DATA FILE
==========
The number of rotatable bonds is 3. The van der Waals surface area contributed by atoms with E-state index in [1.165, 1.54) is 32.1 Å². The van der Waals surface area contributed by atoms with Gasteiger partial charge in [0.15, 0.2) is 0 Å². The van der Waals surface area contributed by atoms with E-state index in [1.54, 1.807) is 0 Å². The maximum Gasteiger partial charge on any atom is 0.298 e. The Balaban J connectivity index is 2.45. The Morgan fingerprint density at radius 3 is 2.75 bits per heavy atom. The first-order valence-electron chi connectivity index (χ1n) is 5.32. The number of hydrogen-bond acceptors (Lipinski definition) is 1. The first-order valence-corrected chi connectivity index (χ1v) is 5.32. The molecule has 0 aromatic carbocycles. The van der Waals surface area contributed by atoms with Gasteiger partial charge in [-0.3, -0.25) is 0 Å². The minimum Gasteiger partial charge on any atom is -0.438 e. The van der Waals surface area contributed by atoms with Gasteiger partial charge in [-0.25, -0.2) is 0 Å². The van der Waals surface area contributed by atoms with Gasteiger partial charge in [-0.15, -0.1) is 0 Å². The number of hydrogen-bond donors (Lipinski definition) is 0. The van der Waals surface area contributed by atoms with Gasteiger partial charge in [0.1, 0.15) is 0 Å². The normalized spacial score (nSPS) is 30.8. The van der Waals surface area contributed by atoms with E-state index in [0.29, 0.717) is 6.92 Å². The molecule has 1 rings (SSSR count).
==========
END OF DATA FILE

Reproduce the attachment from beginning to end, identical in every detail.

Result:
The number of rotatable bonds is 3. The van der Waals surface area contributed by atoms with E-state index in [1.165, 1.54) is 32.1 Å². The van der Waals surface area contributed by atoms with Gasteiger partial charge in [0.15, 0.2) is 0 Å². The van der Waals surface area contributed by atoms with E-state index in [1.54, 1.807) is 0 Å². The maximum Gasteiger partial charge on any atom is 0.298 e. The Balaban J connectivity index is 2.45. The Morgan fingerprint density at radius 3 is 2.75 bits per heavy atom. The first-order valence-electron chi connectivity index (χ1n) is 5.32. The number of hydrogen-bond acceptors (Lipinski definition) is 1. The first-order valence-corrected chi connectivity index (χ1v) is 5.32. The molecule has 0 aromatic carbocycles. The van der Waals surface area contributed by atoms with Gasteiger partial charge in [-0.3, -0.25) is 0 Å². The minimum Gasteiger partial charge on any atom is -0.438 e. The van der Waals surface area contributed by atoms with Gasteiger partial charge in [-0.25, -0.2) is 0 Å². The van der Waals surface area contributed by atoms with Gasteiger partial charge in [-0.15, -0.1) is 0 Å². The number of hydrogen-bond donors (Lipinski definition) is 0. The van der Waals surface area contributed by atoms with Gasteiger partial charge in [0.1, 0.15) is 0 Å². The normalized spacial score (nSPS) is 30.8. The van der Waals surface area contributed by atoms with E-state index in [0.29, 0.717) is 6.92 Å². The molecule has 1 rings (SSSR count).